The Shortsightedness of Trump v. Hawaii
What I found most absurd in Chief Justice John Roberts’ majority opinion in Trump v. Hawaii (the Supreme Court case that upheld the White House’s most recent Muslim travel ban) wasn’t the predictable, blind-eyed endorsement of xenophobia, nor was it the gag-inducing praise of Trump’s communication skills and subsequent dismissal of reasonable contentions against the ban by the state of Hawaii, nor was it the lunatic reasoning that it wasn’t the Court’s place to determine the potential national security consequences—which it isn’t, but still contradicts the notion of ruling on the basis of rationality. Rather, what stood out to me was Roberts’ response to the second of two contentions by the state of Hawaii challenging the travel ban under the grounds of violating federal immigration laws, specifically 8 USC 1152(a)(1)(A), which former Deputy Attorney General Sally Yates notably mentioned in her testimony to the Senate Judiciary Committee last year, providing that “no person shall receive any preference or priority or be discriminated against in the issuance of an immigrant visa because of the person's race, sex, nationality, place of birth, or place of residence.”
Roberts’ response to this contention was that if this law was always followed by executive administrations (which it hasn’t; Roberts mentioned President Reagan’s suspension of Cuban immigration and President Carter’s denial of Visas to Iranians), “the President would not be permitted to suspend entry from particular foreign states in response to an epidemic, or even if the United States were on the brink of war.” In layman’s terms, he’s not exactly arguing against the inherent direction of the law, he’s suggesting that there are special circumstances to bypassing it, special circumstances that, by his words, include epidemics and conflict.
Just in case the Chief Justice is reading this: hey, Mr. Roberts. I’m a college sophomore who thinks he knows more than you do. Since when is unsubstantiated danger driven by xenophobic sentiment comparable to health epidemics and military conflict? (And it is unsubstantiated; no national of the countries included in the proposed Muslim bans—Iran, Iraq, Libya, Somalia, North Korea, Venezuela, Syria, Sudan, and Yemen—has committed a single lethal attack on American soil since 1975 [source, source].) The provision in question may have been the only peg Hawaii could hand its argument on, and Roberts, Chief Justice of the United States, has looped around it like trained dog on an obstacle course. This is partly because of Roberts’ shortsightedness for what really constitutes a national security risk, and the slippery-slope consequences of the reckless presupposition that vetting concerns somehow constitute the same scale of danger as that of the Zika virus or some spontaneous armed conflict. With this precedent, the Court has effectively stated that simply being worried about something without empirical evidence—with nothing but unsubstantiated fear—is grounds to ban immigration based on nationality, to discriminate based on religion.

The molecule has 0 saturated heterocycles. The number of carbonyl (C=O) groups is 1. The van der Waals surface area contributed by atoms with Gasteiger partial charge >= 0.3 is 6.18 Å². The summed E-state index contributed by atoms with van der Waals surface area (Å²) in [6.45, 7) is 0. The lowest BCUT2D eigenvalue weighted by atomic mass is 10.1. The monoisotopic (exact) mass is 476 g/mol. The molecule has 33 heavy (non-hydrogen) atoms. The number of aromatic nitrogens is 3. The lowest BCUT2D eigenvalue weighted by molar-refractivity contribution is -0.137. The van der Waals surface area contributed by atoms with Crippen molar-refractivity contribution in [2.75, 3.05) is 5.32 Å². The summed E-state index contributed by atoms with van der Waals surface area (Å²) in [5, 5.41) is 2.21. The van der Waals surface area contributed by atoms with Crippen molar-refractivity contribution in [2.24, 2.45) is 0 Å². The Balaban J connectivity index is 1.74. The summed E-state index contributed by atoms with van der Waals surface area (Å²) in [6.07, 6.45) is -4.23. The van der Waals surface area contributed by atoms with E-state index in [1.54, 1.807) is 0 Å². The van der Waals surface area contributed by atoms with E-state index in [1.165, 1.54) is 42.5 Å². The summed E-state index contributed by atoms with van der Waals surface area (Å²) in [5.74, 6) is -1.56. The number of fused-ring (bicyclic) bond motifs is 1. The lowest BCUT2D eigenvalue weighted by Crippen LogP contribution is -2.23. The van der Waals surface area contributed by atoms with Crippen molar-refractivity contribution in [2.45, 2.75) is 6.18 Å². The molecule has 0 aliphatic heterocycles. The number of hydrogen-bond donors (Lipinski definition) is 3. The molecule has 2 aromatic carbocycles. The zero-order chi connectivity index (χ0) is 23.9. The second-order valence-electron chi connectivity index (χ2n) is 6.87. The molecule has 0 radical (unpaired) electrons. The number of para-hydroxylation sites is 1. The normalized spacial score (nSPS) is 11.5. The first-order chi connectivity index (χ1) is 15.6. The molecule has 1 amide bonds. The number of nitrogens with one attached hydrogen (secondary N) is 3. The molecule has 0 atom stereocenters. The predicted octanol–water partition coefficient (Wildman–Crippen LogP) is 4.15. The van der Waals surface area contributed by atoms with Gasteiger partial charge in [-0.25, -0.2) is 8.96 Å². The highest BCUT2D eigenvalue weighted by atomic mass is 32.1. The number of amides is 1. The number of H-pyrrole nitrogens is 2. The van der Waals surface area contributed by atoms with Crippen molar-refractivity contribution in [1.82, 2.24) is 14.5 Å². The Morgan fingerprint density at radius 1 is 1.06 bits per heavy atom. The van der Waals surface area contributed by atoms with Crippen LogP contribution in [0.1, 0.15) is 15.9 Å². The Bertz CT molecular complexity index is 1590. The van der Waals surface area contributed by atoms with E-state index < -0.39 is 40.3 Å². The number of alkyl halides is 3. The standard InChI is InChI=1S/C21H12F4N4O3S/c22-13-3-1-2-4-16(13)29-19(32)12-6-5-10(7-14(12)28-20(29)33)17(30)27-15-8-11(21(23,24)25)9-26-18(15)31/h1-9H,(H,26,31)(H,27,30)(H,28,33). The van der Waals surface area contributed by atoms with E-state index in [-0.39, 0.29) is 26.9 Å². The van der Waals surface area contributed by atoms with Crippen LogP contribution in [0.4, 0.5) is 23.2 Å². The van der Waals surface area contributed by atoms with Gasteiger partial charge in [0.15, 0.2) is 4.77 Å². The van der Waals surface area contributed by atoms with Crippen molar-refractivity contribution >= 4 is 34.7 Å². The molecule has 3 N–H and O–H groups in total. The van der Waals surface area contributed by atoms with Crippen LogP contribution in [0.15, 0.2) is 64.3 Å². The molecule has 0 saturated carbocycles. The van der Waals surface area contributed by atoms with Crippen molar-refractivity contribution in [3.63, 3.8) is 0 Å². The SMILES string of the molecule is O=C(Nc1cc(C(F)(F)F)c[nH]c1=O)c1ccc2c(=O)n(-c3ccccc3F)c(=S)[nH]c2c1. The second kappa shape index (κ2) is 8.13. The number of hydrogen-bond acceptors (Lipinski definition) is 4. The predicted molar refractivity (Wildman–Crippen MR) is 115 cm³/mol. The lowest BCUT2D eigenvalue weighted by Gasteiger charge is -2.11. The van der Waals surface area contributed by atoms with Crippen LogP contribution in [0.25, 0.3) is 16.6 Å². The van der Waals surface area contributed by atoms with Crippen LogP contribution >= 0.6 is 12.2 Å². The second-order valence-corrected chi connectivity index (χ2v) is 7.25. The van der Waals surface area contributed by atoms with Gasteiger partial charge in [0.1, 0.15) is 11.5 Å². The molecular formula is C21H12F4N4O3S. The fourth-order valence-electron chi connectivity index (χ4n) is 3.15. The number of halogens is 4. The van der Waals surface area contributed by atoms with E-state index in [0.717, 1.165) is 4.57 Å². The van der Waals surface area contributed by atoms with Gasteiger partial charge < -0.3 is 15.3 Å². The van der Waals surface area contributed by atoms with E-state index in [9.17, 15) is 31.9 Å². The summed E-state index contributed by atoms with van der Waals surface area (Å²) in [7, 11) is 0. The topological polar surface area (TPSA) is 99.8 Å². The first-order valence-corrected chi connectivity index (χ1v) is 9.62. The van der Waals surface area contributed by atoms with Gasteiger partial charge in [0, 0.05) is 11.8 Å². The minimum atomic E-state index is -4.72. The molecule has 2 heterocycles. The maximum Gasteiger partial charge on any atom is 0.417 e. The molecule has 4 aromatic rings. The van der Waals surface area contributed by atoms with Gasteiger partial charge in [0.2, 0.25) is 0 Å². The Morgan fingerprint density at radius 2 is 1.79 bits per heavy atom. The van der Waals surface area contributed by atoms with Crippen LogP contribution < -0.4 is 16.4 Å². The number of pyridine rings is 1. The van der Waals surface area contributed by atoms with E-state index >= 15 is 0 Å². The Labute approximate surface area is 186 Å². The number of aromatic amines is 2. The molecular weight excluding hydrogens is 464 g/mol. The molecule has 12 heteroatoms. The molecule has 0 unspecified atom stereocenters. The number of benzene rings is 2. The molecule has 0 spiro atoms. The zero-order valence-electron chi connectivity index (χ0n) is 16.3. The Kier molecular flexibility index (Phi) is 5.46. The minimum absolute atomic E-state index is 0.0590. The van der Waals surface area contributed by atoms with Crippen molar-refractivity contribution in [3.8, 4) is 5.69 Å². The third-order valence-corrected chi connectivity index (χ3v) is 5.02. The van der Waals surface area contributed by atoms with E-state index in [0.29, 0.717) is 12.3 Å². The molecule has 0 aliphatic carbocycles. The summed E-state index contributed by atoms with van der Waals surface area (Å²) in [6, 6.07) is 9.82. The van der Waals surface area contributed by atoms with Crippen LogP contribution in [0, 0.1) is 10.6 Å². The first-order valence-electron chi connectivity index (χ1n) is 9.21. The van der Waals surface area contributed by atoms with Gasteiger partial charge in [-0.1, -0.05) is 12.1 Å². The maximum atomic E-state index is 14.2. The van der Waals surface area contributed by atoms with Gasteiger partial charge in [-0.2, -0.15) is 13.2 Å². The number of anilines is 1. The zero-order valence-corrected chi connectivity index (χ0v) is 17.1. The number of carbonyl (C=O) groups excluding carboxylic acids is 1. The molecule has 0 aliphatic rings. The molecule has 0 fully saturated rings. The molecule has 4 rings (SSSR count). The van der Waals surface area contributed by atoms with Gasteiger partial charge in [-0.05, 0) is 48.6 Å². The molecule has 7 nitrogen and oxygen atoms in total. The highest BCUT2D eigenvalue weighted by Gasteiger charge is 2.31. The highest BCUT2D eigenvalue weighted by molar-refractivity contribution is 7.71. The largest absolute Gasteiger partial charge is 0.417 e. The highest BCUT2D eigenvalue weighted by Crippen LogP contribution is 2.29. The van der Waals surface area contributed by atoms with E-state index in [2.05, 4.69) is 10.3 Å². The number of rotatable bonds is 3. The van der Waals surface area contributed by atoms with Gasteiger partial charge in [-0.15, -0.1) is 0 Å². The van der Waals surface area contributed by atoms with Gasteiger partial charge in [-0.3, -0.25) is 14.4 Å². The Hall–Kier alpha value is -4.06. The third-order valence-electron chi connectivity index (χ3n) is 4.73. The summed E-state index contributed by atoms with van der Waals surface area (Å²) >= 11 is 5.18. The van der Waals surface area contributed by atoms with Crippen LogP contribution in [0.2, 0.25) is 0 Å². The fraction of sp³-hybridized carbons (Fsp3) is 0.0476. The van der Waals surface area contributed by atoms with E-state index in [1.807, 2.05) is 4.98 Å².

I blame two parties for this debacle. The first is John Roberts (and to a degree the other majority justices, but Roberts wrote the opinion). The second is the state of Hawaii.
To clarify that provocative statement: no, the plaintiffs hold no responsibility for the reckless decision of the Court. After all, they are the ones standing up for what’s right. However, they do share a portion of the blame in arguing what they did. Framing is incredibly important for arguing such a difficult case in front of such a divided Court. For one, it was easy to predict the Court’s use of the rational basis test, which meant that a different route could and should have been taken. Perhaps Hawaii should have pursued an argument that deliberately appealed to conservative principles, like a preference for laws established by Congress rather than executive action, which, given Roberts’ aforementioned rumination on national security and special circumstances for circumventing Visa issuance, could be framed as a federalism issue instead of a discrimination issue: let Congress redefine immigration policy instead of allowing the executive branch to simply bypass it, especially if the ban isn’t an immediate priority, which it wasn’t and isn’t.
Additionally, pushing the Establishment Clause as an ideological crutch in case the legal argument failed—which it did—may as well have been the epitaph on the gravestone. Trump v. Hawaii may be a case that we look negatively on twenty years from now, and scholars then will note that the firm reliance on ideology instead of material legal arguments doomed itself. The plaintiffs spoke of Muslim immigrants as if they were naturalized American citizens, which was like handing an easy victory to conservatives on the Court. Preaching about the benefits of diversity, the melting pot nature of American society, and condemning xenophobia could and would never win over justices who require hundred of pages of jurisprudence to justify a decision. The state of Hawaii’s approach to this case didn’t speak to the justice system; it spoke to public opinion, especially left-wing public opinion, which is why it won in the circuit courts and failed in the Supreme Court.
Legality and constitutionality is a giant game of chess, and it doesn’t care much for sentimentality. Maybe Elena Kagan and Ruth Bader Ginsburg do, but Roberts, Gorsuch, Thomas, Alito, and most pivotally Kennedy don’t. At the very least, it's foolish to assume that they do.
Photo credit Masha George, Creative Commons